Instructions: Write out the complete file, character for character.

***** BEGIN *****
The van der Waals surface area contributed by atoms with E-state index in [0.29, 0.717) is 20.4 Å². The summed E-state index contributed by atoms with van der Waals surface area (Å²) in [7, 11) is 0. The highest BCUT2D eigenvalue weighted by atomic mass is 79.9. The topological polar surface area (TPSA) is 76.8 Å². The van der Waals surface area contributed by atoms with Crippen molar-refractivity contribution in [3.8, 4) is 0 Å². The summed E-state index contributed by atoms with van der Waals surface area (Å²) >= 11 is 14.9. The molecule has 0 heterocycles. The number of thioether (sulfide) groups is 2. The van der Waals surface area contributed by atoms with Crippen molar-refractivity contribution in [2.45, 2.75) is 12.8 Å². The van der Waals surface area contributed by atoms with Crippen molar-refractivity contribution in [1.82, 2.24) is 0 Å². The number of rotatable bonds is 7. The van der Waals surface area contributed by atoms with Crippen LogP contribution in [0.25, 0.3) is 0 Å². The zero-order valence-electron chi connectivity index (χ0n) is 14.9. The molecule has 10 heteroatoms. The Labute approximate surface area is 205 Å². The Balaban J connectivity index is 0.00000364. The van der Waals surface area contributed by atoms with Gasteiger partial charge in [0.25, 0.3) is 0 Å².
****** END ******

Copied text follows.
The van der Waals surface area contributed by atoms with E-state index in [0.29, 0.717) is 20.4 Å². The summed E-state index contributed by atoms with van der Waals surface area (Å²) in [7, 11) is 0. The highest BCUT2D eigenvalue weighted by atomic mass is 79.9. The topological polar surface area (TPSA) is 76.8 Å². The van der Waals surface area contributed by atoms with Crippen molar-refractivity contribution in [3.8, 4) is 0 Å². The summed E-state index contributed by atoms with van der Waals surface area (Å²) >= 11 is 14.9. The molecule has 0 heterocycles. The number of thioether (sulfide) groups is 2. The van der Waals surface area contributed by atoms with Crippen molar-refractivity contribution in [2.45, 2.75) is 12.8 Å². The van der Waals surface area contributed by atoms with Crippen molar-refractivity contribution in [1.82, 2.24) is 0 Å². The number of rotatable bonds is 7. The van der Waals surface area contributed by atoms with Crippen LogP contribution in [0.25, 0.3) is 0 Å². The zero-order valence-electron chi connectivity index (χ0n) is 14.9. The molecule has 10 heteroatoms. The Labute approximate surface area is 205 Å². The Balaban J connectivity index is 0.00000364. The van der Waals surface area contributed by atoms with Gasteiger partial charge in [0.25, 0.3) is 0 Å².